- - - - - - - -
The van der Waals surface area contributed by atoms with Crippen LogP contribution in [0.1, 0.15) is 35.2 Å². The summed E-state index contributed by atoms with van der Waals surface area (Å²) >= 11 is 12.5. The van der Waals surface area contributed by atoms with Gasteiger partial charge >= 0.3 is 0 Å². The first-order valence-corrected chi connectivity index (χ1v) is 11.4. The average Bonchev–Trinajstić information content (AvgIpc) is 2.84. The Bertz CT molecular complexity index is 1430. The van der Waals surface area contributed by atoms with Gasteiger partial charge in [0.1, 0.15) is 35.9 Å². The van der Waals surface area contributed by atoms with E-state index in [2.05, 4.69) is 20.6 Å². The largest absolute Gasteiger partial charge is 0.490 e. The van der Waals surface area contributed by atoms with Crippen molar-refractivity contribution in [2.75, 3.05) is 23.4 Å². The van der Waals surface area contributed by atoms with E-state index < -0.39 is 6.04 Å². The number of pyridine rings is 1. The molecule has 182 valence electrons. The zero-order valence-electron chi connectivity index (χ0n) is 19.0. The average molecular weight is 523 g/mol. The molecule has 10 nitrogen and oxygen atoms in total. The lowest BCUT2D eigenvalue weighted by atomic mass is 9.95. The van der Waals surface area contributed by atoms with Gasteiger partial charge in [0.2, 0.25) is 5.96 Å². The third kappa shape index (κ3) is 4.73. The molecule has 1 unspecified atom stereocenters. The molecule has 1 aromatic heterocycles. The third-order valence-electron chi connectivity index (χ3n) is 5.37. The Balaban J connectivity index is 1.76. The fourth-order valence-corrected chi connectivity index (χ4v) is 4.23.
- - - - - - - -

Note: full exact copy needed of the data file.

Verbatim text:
The van der Waals surface area contributed by atoms with Crippen LogP contribution in [0.1, 0.15) is 35.2 Å². The summed E-state index contributed by atoms with van der Waals surface area (Å²) >= 11 is 12.5. The van der Waals surface area contributed by atoms with Gasteiger partial charge >= 0.3 is 0 Å². The first-order valence-corrected chi connectivity index (χ1v) is 11.4. The average Bonchev–Trinajstić information content (AvgIpc) is 2.84. The Bertz CT molecular complexity index is 1430. The van der Waals surface area contributed by atoms with Gasteiger partial charge in [0.1, 0.15) is 35.9 Å². The van der Waals surface area contributed by atoms with E-state index in [2.05, 4.69) is 20.6 Å². The largest absolute Gasteiger partial charge is 0.490 e. The van der Waals surface area contributed by atoms with Crippen molar-refractivity contribution in [2.75, 3.05) is 23.4 Å². The van der Waals surface area contributed by atoms with E-state index < -0.39 is 6.04 Å². The number of pyridine rings is 1. The molecule has 182 valence electrons. The zero-order valence-electron chi connectivity index (χ0n) is 19.0. The average molecular weight is 523 g/mol. The molecule has 10 nitrogen and oxygen atoms in total. The lowest BCUT2D eigenvalue weighted by atomic mass is 9.95. The van der Waals surface area contributed by atoms with Gasteiger partial charge in [0.2, 0.25) is 5.96 Å². The third kappa shape index (κ3) is 4.73. The molecule has 1 unspecified atom stereocenters. The molecule has 1 aromatic heterocycles. The third-order valence-electron chi connectivity index (χ3n) is 5.37. The Balaban J connectivity index is 1.76. The fourth-order valence-corrected chi connectivity index (χ4v) is 4.23.